To be clear, a trial court cannot deny a motion or impose some kind of probation condition or sentence (generally) merely because it is “standard practice.”(People v. Hernandez (2011) 51 Cal.4th 733, 744 [re heightened security measures during trial: “The court’s reliance on this standard practice, instead of on individualized facts showing that defendant posed a safety risk or flight risk, or a risk of otherwise disrupting the proceedings, was an abuse of discretion.”]; People v. Penoli (1996) 46 Cal.App.4th 298, 303 [“The court’s “standard practice” represents not a case-specific application of sentencing discretion, but a preconceived determination applicable to all cases in which the question might arise. Adherence to this practice constituted an erroneous failure to exercise the discretion vested in the court by law. (See People v. Jasper, supra, 33 Cal.3d at p. 935, 191 Cal.Rptr. 648, 663 P.2d 206 [if trial court had “routine practice” as to discretionary scheduling matter, it was improper]; Mark F. v. Superior Court (1987) 189 Cal.App.3d 206, 210–212, 234 Cal.Rptr. 388, review den. [probation department abused discretion by applying inflexible policy of denying probation to juveniles charged with drunk driving]; cf. People v. Preyer (1985) 164 Cal.App.3d 568, 574, 210 Cal.Rptr. 807 [discretionary ruling must be assessed on particular facts of case, not statistics]”.)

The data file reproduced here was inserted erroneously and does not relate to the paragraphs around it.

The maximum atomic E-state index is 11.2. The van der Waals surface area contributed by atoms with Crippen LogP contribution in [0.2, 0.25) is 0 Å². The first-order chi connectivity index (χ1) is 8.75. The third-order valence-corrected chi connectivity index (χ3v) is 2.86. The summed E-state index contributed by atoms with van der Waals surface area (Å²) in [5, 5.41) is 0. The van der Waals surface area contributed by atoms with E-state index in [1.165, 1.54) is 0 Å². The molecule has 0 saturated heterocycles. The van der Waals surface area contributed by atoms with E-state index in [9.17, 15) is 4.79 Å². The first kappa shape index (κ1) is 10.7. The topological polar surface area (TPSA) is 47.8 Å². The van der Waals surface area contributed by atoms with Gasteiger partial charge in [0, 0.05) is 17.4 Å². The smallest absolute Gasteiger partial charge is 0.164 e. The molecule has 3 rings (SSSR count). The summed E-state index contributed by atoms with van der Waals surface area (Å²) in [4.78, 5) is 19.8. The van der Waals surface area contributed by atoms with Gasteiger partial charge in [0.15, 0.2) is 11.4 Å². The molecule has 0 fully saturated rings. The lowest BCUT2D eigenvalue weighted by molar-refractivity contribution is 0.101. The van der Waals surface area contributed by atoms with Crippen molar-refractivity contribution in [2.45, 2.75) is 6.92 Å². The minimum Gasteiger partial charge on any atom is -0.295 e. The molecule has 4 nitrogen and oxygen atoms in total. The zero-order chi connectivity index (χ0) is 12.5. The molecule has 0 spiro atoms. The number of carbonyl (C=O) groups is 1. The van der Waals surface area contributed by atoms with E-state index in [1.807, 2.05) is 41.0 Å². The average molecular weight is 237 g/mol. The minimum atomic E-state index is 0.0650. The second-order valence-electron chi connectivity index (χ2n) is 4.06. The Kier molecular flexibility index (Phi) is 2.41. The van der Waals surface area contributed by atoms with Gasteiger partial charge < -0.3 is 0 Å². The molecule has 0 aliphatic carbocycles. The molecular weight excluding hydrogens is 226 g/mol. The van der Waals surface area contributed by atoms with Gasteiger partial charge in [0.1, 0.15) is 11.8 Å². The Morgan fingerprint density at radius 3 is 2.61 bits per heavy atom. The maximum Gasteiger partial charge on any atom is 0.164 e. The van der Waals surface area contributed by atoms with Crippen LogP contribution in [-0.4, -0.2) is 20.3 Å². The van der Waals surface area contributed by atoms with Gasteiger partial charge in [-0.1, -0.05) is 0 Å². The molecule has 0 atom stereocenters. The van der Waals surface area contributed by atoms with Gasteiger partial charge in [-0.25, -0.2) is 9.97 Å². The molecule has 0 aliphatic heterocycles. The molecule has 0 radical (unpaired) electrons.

I assume if you object to that “standard practice” justification it’s an easy fix for the judge. But please do object.